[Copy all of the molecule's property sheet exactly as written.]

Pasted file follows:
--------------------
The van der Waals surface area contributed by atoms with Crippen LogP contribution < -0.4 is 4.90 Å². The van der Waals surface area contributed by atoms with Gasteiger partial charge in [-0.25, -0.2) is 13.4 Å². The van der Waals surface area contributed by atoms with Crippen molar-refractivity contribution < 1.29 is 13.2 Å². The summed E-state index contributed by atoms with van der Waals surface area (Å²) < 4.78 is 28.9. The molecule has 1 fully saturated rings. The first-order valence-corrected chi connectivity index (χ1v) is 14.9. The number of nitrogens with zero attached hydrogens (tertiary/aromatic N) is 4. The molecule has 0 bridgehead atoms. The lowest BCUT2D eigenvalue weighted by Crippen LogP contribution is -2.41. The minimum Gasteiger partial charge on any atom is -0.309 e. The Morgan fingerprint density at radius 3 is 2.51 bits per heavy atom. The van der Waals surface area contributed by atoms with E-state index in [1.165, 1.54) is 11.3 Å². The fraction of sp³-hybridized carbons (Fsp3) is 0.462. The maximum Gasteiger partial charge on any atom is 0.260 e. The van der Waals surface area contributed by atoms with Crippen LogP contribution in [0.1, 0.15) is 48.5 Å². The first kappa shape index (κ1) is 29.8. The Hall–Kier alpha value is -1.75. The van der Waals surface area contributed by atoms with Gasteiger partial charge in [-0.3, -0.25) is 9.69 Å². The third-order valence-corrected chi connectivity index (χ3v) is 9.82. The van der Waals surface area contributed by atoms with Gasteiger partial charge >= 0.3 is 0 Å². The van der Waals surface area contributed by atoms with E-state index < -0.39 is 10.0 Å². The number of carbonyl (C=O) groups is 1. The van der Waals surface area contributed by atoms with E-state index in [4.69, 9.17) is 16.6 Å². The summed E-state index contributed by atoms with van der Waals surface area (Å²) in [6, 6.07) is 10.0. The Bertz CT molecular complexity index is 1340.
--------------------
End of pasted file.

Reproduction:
The van der Waals surface area contributed by atoms with Crippen LogP contribution < -0.4 is 4.90 Å². The van der Waals surface area contributed by atoms with Gasteiger partial charge in [-0.25, -0.2) is 13.4 Å². The van der Waals surface area contributed by atoms with Crippen molar-refractivity contribution < 1.29 is 13.2 Å². The summed E-state index contributed by atoms with van der Waals surface area (Å²) < 4.78 is 28.9. The molecule has 1 fully saturated rings. The first-order valence-corrected chi connectivity index (χ1v) is 14.9. The number of nitrogens with zero attached hydrogens (tertiary/aromatic N) is 4. The molecule has 0 bridgehead atoms. The lowest BCUT2D eigenvalue weighted by Crippen LogP contribution is -2.41. The minimum Gasteiger partial charge on any atom is -0.309 e. The Morgan fingerprint density at radius 3 is 2.51 bits per heavy atom. The van der Waals surface area contributed by atoms with E-state index in [1.165, 1.54) is 11.3 Å². The fraction of sp³-hybridized carbons (Fsp3) is 0.462. The maximum Gasteiger partial charge on any atom is 0.260 e. The van der Waals surface area contributed by atoms with Crippen LogP contribution in [0.1, 0.15) is 48.5 Å². The first kappa shape index (κ1) is 29.8. The Hall–Kier alpha value is -1.75. The van der Waals surface area contributed by atoms with Gasteiger partial charge in [-0.3, -0.25) is 9.69 Å². The third-order valence-corrected chi connectivity index (χ3v) is 9.82. The van der Waals surface area contributed by atoms with Gasteiger partial charge >= 0.3 is 0 Å². The van der Waals surface area contributed by atoms with E-state index < -0.39 is 10.0 Å². The number of carbonyl (C=O) groups is 1. The van der Waals surface area contributed by atoms with E-state index in [4.69, 9.17) is 16.6 Å². The summed E-state index contributed by atoms with van der Waals surface area (Å²) in [6, 6.07) is 10.0. The Bertz CT molecular complexity index is 1340.